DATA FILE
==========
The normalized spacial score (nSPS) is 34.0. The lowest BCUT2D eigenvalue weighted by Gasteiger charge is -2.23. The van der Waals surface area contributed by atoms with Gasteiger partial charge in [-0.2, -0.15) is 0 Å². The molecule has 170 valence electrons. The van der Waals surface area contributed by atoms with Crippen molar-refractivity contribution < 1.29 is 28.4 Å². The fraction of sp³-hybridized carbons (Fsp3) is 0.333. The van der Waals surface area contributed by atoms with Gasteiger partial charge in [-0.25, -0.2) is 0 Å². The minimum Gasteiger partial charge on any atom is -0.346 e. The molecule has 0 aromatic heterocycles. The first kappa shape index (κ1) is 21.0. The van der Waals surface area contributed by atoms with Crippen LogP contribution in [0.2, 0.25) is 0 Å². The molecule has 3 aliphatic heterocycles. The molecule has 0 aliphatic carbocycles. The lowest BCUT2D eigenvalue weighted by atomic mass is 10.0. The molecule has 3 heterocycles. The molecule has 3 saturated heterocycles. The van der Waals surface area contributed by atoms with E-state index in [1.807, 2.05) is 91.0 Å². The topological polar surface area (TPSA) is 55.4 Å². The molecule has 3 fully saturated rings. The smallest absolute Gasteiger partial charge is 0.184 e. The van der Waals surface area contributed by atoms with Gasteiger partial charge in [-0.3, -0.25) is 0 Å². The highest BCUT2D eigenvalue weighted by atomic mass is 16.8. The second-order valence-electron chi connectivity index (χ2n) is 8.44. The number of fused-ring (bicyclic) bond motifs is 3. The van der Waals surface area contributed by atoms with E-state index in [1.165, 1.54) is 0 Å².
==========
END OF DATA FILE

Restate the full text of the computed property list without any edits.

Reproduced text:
The normalized spacial score (nSPS) is 34.0. The lowest BCUT2D eigenvalue weighted by Gasteiger charge is -2.23. The van der Waals surface area contributed by atoms with Gasteiger partial charge in [-0.2, -0.15) is 0 Å². The molecule has 170 valence electrons. The van der Waals surface area contributed by atoms with Crippen molar-refractivity contribution < 1.29 is 28.4 Å². The fraction of sp³-hybridized carbons (Fsp3) is 0.333. The van der Waals surface area contributed by atoms with Gasteiger partial charge in [-0.25, -0.2) is 0 Å². The minimum Gasteiger partial charge on any atom is -0.346 e. The molecule has 0 aromatic heterocycles. The first kappa shape index (κ1) is 21.0. The van der Waals surface area contributed by atoms with Crippen LogP contribution in [0.2, 0.25) is 0 Å². The molecule has 3 aliphatic heterocycles. The molecule has 0 aliphatic carbocycles. The lowest BCUT2D eigenvalue weighted by atomic mass is 10.0. The molecule has 3 heterocycles. The molecule has 3 saturated heterocycles. The van der Waals surface area contributed by atoms with E-state index in [1.807, 2.05) is 91.0 Å². The topological polar surface area (TPSA) is 55.4 Å². The molecule has 3 fully saturated rings. The smallest absolute Gasteiger partial charge is 0.184 e. The van der Waals surface area contributed by atoms with Gasteiger partial charge in [-0.3, -0.25) is 0 Å². The highest BCUT2D eigenvalue weighted by atomic mass is 16.8. The second-order valence-electron chi connectivity index (χ2n) is 8.44. The number of fused-ring (bicyclic) bond motifs is 3. The van der Waals surface area contributed by atoms with E-state index in [1.165, 1.54) is 0 Å².